Disheartening that thousands of board feet of old growth Douglas fir staves are considered worthless

As a retired BC Hydro employee who was involved with some studies of the John Hart generating system over the years, I read the recent article about the dismantling of the old wooden penstocks with great interest.

They are a fine example of past wooden construction techniques and it is impressive that they provided some 70 plus years of reliable service.

The down side of the article was that the wood from the penstocks is going to be “disposed of” because it was coated with creosote preservative. I found it disheartening that thousands of board feet of staves made from old growth Douglas Fir are considered worthless because they have a creosote coating.

I am assuming that creosote was only applied to the outer surface of the penstock staves, otherwise, we in Campbell River will have been drinking creosoted water all of these years. I am also assuming that the penstock staves are several inches thick (at least 4” to 6”) to provide adequate structural integrity. Given that the creosote coating will only have penetrated the outer surface of the wood (perhaps as much as 1”), I can’t help but wonder why these boards would not have significant value and application if the outer inch or so was simply cut off using an on-site portable mill. The remaining vintage fir could be used for a variety of construction and/or finishing applications.

Of course, there will be a certain percentage of boards that have deteriorated beyond salvage value. However, a little creativity and personal will could provide much of this wood with a “second chance at life.” Perhaps the project manager needs to re-think this decommissioning project.

Marv Everett, retired

Campbell River

Get local stories you won't find anywhere else right to your inbox.
Sign up here

Just Posted

Campbell River RCMP issue statement in support of a peaceful rally and against racism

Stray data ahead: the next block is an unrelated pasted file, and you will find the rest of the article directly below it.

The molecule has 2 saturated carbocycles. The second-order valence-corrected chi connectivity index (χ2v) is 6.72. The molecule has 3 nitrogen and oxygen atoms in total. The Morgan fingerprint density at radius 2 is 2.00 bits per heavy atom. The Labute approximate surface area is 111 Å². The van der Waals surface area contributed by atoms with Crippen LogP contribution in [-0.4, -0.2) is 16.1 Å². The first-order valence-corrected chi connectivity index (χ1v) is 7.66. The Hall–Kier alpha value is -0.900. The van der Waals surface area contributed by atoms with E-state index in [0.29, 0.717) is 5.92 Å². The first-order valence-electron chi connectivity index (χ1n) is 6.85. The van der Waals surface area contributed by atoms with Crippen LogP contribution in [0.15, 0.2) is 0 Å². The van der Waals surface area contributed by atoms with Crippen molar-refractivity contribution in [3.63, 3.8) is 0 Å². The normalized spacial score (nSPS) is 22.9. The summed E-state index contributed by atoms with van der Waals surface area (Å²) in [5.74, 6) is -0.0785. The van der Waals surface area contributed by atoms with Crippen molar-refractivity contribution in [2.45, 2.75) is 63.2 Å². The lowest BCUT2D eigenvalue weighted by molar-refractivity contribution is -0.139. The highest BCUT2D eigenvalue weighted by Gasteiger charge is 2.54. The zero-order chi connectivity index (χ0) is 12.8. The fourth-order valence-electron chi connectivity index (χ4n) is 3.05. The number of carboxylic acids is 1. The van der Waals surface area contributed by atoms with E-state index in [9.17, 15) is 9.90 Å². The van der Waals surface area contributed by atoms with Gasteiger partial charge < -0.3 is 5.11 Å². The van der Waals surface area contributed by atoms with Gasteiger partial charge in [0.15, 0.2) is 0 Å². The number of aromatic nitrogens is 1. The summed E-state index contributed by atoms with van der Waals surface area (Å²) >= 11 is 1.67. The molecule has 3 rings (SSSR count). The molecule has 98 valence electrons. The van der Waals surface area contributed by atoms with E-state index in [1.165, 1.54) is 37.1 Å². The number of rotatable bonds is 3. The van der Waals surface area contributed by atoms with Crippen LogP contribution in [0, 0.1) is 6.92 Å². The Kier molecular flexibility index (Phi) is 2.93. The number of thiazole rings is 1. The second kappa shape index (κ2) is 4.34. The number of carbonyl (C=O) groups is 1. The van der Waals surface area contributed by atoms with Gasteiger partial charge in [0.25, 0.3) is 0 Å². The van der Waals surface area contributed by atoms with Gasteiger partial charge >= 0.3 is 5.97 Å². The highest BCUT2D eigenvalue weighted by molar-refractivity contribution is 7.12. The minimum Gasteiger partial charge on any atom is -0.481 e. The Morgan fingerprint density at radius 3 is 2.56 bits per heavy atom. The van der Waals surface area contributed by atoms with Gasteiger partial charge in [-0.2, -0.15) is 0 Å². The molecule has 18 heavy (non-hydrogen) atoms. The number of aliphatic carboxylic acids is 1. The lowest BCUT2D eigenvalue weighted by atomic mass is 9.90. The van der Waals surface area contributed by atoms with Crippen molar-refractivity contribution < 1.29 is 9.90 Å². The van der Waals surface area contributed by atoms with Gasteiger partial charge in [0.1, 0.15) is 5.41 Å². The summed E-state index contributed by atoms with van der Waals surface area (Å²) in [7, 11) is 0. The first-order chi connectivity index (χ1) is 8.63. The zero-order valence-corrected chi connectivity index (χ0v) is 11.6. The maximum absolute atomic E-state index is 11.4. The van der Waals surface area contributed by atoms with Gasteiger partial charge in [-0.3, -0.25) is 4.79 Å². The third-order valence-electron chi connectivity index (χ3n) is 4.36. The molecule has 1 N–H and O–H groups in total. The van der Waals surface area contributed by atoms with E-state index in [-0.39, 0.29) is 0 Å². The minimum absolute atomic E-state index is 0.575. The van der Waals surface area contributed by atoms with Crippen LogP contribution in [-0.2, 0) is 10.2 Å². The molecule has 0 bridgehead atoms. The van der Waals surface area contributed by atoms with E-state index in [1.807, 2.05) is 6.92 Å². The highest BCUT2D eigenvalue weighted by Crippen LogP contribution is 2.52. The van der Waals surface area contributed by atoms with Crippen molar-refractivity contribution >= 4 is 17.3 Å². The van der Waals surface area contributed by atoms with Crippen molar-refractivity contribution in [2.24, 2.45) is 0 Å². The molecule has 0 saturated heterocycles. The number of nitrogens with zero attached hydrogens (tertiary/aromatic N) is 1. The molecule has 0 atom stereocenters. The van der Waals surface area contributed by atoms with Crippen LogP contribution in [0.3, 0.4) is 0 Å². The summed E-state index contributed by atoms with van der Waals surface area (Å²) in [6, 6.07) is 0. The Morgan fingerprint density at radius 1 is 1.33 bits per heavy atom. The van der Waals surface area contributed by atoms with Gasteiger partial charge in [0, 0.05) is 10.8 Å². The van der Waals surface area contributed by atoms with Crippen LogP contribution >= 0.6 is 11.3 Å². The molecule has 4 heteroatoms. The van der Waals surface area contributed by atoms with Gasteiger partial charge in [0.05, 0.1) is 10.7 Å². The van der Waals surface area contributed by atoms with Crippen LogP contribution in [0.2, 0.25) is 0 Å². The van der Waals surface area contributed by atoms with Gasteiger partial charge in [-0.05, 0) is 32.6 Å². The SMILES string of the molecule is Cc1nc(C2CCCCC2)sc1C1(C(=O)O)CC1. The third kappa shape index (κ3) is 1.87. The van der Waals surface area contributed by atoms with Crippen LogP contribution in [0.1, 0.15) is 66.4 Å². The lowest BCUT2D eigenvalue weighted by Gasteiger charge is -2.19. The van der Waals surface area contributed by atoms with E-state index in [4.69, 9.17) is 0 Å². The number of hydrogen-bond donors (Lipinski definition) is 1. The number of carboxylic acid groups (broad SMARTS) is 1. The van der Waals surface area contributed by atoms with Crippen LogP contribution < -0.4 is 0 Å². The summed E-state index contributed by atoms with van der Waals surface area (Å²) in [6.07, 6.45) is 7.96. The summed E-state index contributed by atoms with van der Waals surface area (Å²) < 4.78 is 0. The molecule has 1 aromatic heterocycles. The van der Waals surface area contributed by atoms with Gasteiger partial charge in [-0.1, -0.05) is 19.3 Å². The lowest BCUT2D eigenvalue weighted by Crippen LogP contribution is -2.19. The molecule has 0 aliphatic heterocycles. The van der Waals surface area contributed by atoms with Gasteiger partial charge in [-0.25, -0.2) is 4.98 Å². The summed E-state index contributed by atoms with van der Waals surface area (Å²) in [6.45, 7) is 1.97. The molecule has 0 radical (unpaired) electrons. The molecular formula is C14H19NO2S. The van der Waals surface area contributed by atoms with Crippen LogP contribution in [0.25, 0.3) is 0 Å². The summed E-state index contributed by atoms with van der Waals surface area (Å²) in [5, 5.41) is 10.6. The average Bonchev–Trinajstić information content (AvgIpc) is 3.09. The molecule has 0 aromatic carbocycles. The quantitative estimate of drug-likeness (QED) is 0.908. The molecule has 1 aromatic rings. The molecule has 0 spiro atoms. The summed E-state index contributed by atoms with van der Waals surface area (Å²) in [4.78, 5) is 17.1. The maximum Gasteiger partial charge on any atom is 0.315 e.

The Campbell River RCMP issued a statement in support of a peaceful… Continue reading

Road maintenance work scheduled for Black Creek and Quadra Island

Spring roadside work will be in progress along Highway 19 A and Granite Bay Road on multiple days

Vancouver Island’s current COVID-19 case count officially hits zero

Of the 130 recorded Island Health cases, five people have died, 125 recovered

Campbell River karate instructor takes lessons outside the dojo

Northwest Shito-Kai’s Nigel Nikolaisen embracing alternative teaching methods during pandemic

‘I’m pissed, I’m outraged’: Federal minister calls out police violence against Indigenous people

Indigenous Minister Marc Miller spoke on recent incidents, including fatal shooting of a B.C. woman

Facing changes together: Your community, your journalists

The COVID-19 pandemic has changed the world in ways that would have… Continue reading

Mirror business directory and map

If you’d like to be added to the list, shoot us an email

Kelowna Mountie who punched suspect identified, condemned by sister

‘How did he get away with this? How is this justifiable?’

PHOTOS: Anti-racism protesters gather in communities across B.C.

More protests are expected through the weekend

Pair accused of ‘horrific’ assault at Vancouver’s Oppenheimer Park at large

Police say Jason Tapp, 30, and Nicole Edwards, 33, did not show up to meet their bail supervisor this week

No charges to be laid against 22 northern B.C. pipeline protesters

Twenty-two people were arrested in February, but Crown has decided not to pursue charges

Plan in place for BC Ferries to start increasing service levels

Ferry corporation reaches temporary service level agreement with province

Most Read